The newer tents have great features like hinged doors. This keeps the door flap from being stepped on or becoming a tripping hazard. One more thing, big YKK zippers are a must. They are easy to grab and zip open when you are in the dark at night. Use a tent with two hinged doors.


Aluminum Tent Poles versus Fiberglass

I have never had a fiberglass tent pole that never cracked or broke over time. Aluminum poles are stronger and last a long time. Granted not every tent comes with aluminum poles. Most come with fiberglass, you can buy aluminum poles and replace the fiberglass ones after they wear out.


Rainfly Alert

Most rainfly are sold separately; however, they are a must. Especially during the rainy season and when light snow is expected. Roof rainfly helps holds in heat when it’s cool and can have ground vents for warmer weather to let the cool air in from the bottom and go out the top. The rainfly that fits directly on top of your tent does not offer the airflow advantage. Get a rainfly that is suspended from your tent poles over your tent.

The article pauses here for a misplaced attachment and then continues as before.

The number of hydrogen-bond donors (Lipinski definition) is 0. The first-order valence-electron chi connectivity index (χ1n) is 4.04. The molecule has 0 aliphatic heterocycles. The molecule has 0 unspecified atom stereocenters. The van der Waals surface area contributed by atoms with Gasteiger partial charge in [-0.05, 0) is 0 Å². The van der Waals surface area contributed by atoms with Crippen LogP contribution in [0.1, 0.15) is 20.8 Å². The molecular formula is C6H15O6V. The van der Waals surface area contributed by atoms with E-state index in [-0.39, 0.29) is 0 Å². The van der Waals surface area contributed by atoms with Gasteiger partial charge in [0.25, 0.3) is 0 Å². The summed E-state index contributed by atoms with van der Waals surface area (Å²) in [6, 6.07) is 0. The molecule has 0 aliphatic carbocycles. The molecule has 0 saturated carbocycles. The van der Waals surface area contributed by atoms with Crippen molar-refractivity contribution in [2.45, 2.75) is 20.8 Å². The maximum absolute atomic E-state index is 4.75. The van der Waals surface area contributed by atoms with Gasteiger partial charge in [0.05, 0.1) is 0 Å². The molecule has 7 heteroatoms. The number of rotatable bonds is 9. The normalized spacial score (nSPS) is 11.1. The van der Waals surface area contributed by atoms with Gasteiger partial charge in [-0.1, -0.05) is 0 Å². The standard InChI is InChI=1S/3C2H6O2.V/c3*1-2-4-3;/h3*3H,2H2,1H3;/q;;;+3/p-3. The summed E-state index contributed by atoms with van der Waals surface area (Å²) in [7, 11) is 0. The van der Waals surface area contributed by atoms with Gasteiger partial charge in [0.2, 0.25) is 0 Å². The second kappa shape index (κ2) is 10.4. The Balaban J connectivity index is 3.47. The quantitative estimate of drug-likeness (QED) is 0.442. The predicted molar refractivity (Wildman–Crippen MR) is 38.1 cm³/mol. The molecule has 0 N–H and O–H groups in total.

5.Type of Tent Fabrics

Cotton Canvas Tents Fabrics

The cotton canvas was the original tent fabric uses decades ago and still is very popular today because it regulates heat and vents well because it is porous. It also does not build up condensation as easily as synthetic fabrics. The biggest drawback to a cotton canvas tent is weathering.


Cotton needs to swell to be weather-tight, so it needs time in being wet to do this by putting it under a sprinkler before you use it or simply leave it outside on a rainy day.

You can also treat it with a cotton canvas treatment.